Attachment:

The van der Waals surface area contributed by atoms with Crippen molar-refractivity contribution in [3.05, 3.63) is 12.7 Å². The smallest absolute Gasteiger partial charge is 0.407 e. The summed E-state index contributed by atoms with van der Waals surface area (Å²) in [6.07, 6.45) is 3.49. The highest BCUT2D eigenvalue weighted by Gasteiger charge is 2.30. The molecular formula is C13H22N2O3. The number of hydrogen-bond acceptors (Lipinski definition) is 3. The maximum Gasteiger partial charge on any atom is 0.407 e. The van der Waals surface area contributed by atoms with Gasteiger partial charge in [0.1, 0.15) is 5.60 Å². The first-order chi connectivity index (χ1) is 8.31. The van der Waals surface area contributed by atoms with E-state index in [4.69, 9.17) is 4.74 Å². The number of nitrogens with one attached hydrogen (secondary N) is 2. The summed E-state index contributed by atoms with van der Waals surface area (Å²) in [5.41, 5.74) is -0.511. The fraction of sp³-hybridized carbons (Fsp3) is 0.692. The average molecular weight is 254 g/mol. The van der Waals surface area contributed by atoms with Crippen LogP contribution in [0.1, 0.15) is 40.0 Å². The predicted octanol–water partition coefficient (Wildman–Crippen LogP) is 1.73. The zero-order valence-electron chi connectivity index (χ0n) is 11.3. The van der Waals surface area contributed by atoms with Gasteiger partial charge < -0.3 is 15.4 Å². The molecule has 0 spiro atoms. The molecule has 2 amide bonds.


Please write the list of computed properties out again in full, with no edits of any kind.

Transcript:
The van der Waals surface area contributed by atoms with Crippen molar-refractivity contribution in [3.05, 3.63) is 12.7 Å². The smallest absolute Gasteiger partial charge is 0.407 e. The summed E-state index contributed by atoms with van der Waals surface area (Å²) in [6.07, 6.45) is 3.49. The highest BCUT2D eigenvalue weighted by Gasteiger charge is 2.30. The molecular formula is C13H22N2O3. The number of hydrogen-bond acceptors (Lipinski definition) is 3. The maximum Gasteiger partial charge on any atom is 0.407 e. The van der Waals surface area contributed by atoms with Gasteiger partial charge in [0.1, 0.15) is 5.60 Å². The first-order chi connectivity index (χ1) is 8.31. The van der Waals surface area contributed by atoms with E-state index in [4.69, 9.17) is 4.74 Å². The number of nitrogens with one attached hydrogen (secondary N) is 2. The summed E-state index contributed by atoms with van der Waals surface area (Å²) in [5.41, 5.74) is -0.511. The fraction of sp³-hybridized carbons (Fsp3) is 0.692. The average molecular weight is 254 g/mol. The van der Waals surface area contributed by atoms with Crippen LogP contribution in [0.1, 0.15) is 40.0 Å². The predicted octanol–water partition coefficient (Wildman–Crippen LogP) is 1.73. The zero-order valence-electron chi connectivity index (χ0n) is 11.3. The van der Waals surface area contributed by atoms with Gasteiger partial charge < -0.3 is 15.4 Å². The molecule has 0 spiro atoms. The molecule has 2 amide bonds.